Over Columbus Day weekend I stayed in a cabin up in the Adirondacks with my dad. One morning when we went into Saranac Lake there was a small farmers market going on. One of the vendors was a guy selling rustic furniture–Adirondack chairs, tables, etc. I talked with him for a bit about the materials he was using, and he offered to sell me all the leather scraps he had on him for $10. I forgot to take a photo of this while it was happening, but I did get one later of my dog sleeping behind the pile I took home:

I waited a little too long to start on this project, and getting the leather turned out to be the easiest part. I went to Lowes, Blick, and Michael’s for tools, and all 3 were sold out of leather punches. Michael’s was the only store that carried eyelet grommets in a smaller size, but they were out of the correct size attachment tool. REI Soho was out of both 5mm and 6mm accessory cord. Lesson learned: get it together in advance.

My initial plan was to make a leather chalk bag. I didn’t really have enough material to make a full size one, so it ended up being more of a pouch, but it could still be functionally used as a chalk bag.

I first tested a cut on the 75 watt laser using the recommended 30% speed/100% power, and had to make 3 passes to cut through:

My template for the pouch in Ai had 8 holes for eyelets (which turned out to be way too few to cinch the whole thing together):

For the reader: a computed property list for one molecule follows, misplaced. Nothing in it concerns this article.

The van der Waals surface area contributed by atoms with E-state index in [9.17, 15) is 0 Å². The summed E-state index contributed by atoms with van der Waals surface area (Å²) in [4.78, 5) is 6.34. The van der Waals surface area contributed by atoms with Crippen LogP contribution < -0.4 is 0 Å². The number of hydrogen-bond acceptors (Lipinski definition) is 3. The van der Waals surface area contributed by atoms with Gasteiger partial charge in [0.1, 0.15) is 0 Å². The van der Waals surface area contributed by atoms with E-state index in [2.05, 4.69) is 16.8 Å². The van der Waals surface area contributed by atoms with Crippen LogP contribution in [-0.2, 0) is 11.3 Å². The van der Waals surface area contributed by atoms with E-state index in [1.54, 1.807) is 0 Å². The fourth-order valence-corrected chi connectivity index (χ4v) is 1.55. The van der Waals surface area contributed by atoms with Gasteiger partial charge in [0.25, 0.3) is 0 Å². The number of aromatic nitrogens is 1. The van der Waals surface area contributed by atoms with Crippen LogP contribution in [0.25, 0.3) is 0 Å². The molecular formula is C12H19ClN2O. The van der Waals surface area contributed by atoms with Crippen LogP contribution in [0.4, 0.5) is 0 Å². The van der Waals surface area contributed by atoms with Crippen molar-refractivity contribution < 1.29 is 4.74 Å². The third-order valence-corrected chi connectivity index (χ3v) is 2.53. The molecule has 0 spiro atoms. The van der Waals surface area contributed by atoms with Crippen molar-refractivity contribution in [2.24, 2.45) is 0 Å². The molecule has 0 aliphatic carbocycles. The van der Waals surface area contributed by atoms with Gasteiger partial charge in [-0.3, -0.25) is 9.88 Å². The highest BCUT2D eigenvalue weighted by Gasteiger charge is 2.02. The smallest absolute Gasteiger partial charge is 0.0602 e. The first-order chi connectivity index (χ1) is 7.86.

I used the same settings to cut it out, which worked, but smelled pretty bad:

Next, I added the eyehole grommets. Since I couldn’t get the correct size punch tool, I resorted to doing this by hand using pliers and a hammer. I hated the stain/dye color on the smooth side, so I chose to use the rough out side as the outside:

All the grommets pushed through and flattened on the inside:

I knew that I wanted to line the pouch with another material, and I planned to use the sewing machines in the soft lab to do that. After talking to some 2nd years (shoutout to Lindsey!), it became apparent that we did not have the necessary equipment to go through 2 layers of leather and 1 layer of polyester. I resorted to sewing everything together by hand. I used some black polyester scrap material and tested it out on a leather scrap piece:

Hand sewing is hard…the inside (above) looks worse, but the outside was still fairly rough:

The good news is that the stitching wouldn’t be very visible once the pouch was finished and cinched together. I took apart a piece of 5mm cord that I was using as a prusik loop for climbing and used it as the cord for the pouch:

Unfortunately, the wide spacing of the eyelets resulted in the pouch not really cinching together as a pouch–more like a lump with a cord through it. I had to pivot a bit and sew the cord directly into the leather and remove all but 2 eyelets. Here it is almost finished (looks kind of like an apple tart crust to me):

Finished stitching:

Cinching it all together after stitching it:

It’s not my favorite thing I ever made, but I’m pretty proud of it considering I have never worked with leather before and I haven’t stitched anything in over 10 years. It kind of looks like a video game coin purse (Zelda?), which I love.

October 10, 2017


Nice work, I’m glad you tried materials that are new to you.

And I agree with you, getting all materials and tools together before you start is key.

I don’t know much about sewing, but I believe there are ways to get one of our machines to sew through all of those layers. It may be an incredibly slow setting or even moving the machine by hand, but I believe it can be done.

Thanks Ben.

I was told it can be done but requires specific needles that we don’t have–neither Blick nor Michael’s sells them. I’d like to work with leather again in the future, so I may order some or try to find a place in the garment district that will sell me some.

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